Size Matters: Pesticides in Large Mounted Vertebrate Specimens

Written by Becky Desjardins (Senior Museum Preparator & Conservator), Georgia Kay & Kim König (MSc students Museums & Collections – Leiden University; Naturalis Interns), Naturalis Biodiversity Center.

Back in 2013, Naturalis conducted a research project about arsenic in the museums’ specimens. The goal was to determine if arsenic was spreading from the collection areas into staff and or public areas of the museum. We tested many specimens with an XRF but also tested the elevators, door handles, floors, shelves, keyboards, etc. From this testing we developed protocols about handling specimens and how we use the spaces in the collection. You can read all about that project over here.

What didn’t get tested were the large mounted vertebrates. Back in 2013 the Naturalis collections were spread over a number of warehouses around Leiden. Because these external buildings were considered depots only (meaning no offices/canteens in these spaces) there was less concern about arsenic contamination in non-collection areas. The large vertebrates were considered to be high risk specimens (so very toxic), and were handled as such, they never had their moment with the XRF.

Fast forward to 2021 and after a massive renovation to our main building, nearly all the collections are under one roof and we have time to do some conservation and restoration work. We identified 25 specimens in need of stabilization and restoration. These include: ocean sunfish, hippopotamus, a gavial/gharial, a few different types of buffalo, an elephant, and mounted Cetacea skins, among others. The majority of these specimens are between 100 and 200 years old. In anticipation of this restoration work, we wanted to find out just how much arsenic, lead and mercury these specimens contained. 

As was done in 2013, we used the XRF to look for arsenic, lead and mercury. Each specimen was tested in multiple places: eyes, ears, around the mouth, along the belly seam, any cracks in the skin, and the feet/hooves. Each of the specimens was tested in as few as 3 and as many as 9 places; as it is essential to test several areas because negative test results can be obtained, even if a specimen is contaminated. This time we recorded consistently high arsenic levels, which was not a surprise, what was a surprise was how much mercury and lead was found compared with 2013. Back then we’d found high levels of lead (higher than 600ppm) in only 5 of the 36 specimens that we tested, and the 2013 testing turned up no detectable levels of mercury in any of the tested specimens. What was going on?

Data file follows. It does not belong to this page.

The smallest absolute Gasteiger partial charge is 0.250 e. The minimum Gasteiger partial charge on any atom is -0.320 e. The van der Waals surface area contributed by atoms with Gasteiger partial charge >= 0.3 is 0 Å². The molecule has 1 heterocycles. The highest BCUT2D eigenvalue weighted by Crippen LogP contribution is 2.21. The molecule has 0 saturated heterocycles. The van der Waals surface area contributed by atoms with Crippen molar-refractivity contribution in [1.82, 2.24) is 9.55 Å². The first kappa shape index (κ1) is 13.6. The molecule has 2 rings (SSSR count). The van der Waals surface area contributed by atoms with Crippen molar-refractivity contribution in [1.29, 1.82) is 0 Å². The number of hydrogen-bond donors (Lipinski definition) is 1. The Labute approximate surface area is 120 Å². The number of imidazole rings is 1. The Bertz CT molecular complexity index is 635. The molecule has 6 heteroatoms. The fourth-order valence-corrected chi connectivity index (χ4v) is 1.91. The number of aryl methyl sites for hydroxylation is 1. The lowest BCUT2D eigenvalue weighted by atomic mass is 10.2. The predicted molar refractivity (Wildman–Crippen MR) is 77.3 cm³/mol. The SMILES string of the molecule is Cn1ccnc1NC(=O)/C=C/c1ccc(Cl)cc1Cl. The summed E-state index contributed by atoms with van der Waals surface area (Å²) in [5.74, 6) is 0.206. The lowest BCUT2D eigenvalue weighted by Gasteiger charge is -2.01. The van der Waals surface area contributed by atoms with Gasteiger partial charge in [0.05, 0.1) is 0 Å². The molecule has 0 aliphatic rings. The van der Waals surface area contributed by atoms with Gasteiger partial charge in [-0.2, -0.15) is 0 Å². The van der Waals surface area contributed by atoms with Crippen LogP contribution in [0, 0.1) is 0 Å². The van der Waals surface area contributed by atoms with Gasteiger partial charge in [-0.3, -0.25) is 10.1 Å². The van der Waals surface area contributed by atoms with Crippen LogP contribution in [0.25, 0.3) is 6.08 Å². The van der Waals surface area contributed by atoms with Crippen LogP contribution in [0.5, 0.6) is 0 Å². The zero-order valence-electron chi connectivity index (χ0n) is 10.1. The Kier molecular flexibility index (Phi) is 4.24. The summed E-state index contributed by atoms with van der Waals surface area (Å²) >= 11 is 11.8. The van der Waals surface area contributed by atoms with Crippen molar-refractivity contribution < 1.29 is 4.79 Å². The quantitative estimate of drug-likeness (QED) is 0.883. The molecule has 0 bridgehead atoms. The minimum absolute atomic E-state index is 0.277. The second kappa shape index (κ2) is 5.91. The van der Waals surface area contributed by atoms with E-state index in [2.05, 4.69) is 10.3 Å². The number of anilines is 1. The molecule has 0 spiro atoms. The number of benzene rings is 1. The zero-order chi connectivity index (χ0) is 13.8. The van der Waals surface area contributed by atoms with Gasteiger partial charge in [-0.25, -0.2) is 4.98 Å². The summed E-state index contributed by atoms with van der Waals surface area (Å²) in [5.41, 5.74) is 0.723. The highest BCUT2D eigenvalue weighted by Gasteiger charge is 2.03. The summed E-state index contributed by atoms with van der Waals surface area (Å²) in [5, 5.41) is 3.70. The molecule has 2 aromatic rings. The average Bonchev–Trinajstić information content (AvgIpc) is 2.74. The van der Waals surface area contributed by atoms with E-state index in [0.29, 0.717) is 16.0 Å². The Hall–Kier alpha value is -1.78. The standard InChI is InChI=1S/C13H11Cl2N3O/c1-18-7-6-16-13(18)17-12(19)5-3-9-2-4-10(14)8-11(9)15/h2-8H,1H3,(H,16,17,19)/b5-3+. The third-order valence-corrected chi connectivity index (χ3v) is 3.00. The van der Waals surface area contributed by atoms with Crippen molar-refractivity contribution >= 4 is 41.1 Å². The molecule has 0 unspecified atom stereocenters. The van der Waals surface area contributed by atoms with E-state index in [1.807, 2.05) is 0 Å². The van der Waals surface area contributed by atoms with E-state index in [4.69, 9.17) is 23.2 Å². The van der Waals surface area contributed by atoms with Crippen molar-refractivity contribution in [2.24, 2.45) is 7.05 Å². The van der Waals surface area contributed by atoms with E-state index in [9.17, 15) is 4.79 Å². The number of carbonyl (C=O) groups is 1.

In short, we think that size makes the difference, our testing indicates larger specimens received larger amounts of pesticides. Arsenic and mercury (mercury chloride) were used as pesticides in taxidermy throughout history until the 1980’s and there are records of many taxidermists liberally using toxic cocktails for preservation. Perhaps thicker skins, such as that of an elephant or hippopotamus received more pesticides than a sparrow hawk or blackbird (species tested in 2013) would have gotten.

The variation in high amounts of lead is not so easy to explain. Lead was used as lead paint on the soft parts of mounted animals and sometimes was used to model cartilage (in ears, for example) of mounted animals. In general we found if a specimen had a lot of lead, then it had a lot of lead everywhere. Perhaps hides of animals with sparse or no hair were painted with lead paint: for example, we did find more lead in the cape buffalo and ocean sunfish, and less in the zebu. This was different for the arsenic and mercury; which were mostly present in the soft tissue parts of the bodies: around the eyes, mouths, ears and genitals. However, it was unexpected that the arsenic was also very heavily present around the horns.

The next step is to create a protocol of how to handle these specimens when they are undergoing restoration. One of the challenges we are currently facing is that Naturalis does not have a dedicated work space for large restoration projects and we are trying to figure out where this work could be safely done. The specimens are in a depot but we are nervous about cross contaminating nearby specimens, however, due to their large size, just moving these objects out of the depot door is a challenge. One option would be purchasing a sort of party tent so that we can keep the dust contained. We welcome suggestions from readers who have experience in the area of large specimens/pesticides/restoration or want to join us in our biohazard party tent.

References

Contaminated Collections: Preservation, Access, and Use. Shepherdstown: Society for the Preservation of Natural History Collections, 2001.

Desjardins, Rebecca. (2016). Arsenic and pre-1970s museum specimens: using a hand-held XRF analyzer to determine the prevalence of arsenic at Naturalis Biodiversity Center. Collection Forum, 10.14351/2015.02.15.

Marte, Fernando, Amandine Péquignot, and David W. Von Endt. “Arsenic in taxidermy collections: history, detection, and management.” Collection Forum 21, no. 1-2 (2006), 143-150.

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